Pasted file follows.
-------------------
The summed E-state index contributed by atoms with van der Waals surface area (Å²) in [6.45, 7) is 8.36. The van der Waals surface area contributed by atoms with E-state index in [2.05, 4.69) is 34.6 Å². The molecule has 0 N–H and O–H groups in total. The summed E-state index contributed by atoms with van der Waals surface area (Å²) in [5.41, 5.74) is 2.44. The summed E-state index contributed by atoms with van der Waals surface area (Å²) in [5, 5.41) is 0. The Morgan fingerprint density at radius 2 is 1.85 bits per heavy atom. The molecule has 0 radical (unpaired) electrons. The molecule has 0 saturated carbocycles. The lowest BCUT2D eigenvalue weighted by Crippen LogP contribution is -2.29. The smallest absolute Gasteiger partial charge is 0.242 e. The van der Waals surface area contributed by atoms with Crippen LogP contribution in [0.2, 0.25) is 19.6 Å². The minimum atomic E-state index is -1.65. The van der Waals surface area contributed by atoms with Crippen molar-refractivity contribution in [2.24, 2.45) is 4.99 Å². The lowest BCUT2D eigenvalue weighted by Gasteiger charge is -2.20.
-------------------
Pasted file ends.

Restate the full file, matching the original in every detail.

The summed E-state index contributed by atoms with van der Waals surface area (Å²) in [6.45, 7) is 8.36. The van der Waals surface area contributed by atoms with E-state index in [2.05, 4.69) is 34.6 Å². The molecule has 0 N–H and O–H groups in total. The summed E-state index contributed by atoms with van der Waals surface area (Å²) in [5.41, 5.74) is 2.44. The summed E-state index contributed by atoms with van der Waals surface area (Å²) in [5, 5.41) is 0. The Morgan fingerprint density at radius 2 is 1.85 bits per heavy atom. The molecule has 0 radical (unpaired) electrons. The molecule has 0 saturated carbocycles. The lowest BCUT2D eigenvalue weighted by Crippen LogP contribution is -2.29. The smallest absolute Gasteiger partial charge is 0.242 e. The van der Waals surface area contributed by atoms with Crippen LogP contribution in [0.2, 0.25) is 19.6 Å². The minimum atomic E-state index is -1.65. The van der Waals surface area contributed by atoms with Crippen molar-refractivity contribution in [2.24, 2.45) is 4.99 Å². The lowest BCUT2D eigenvalue weighted by Gasteiger charge is -2.20.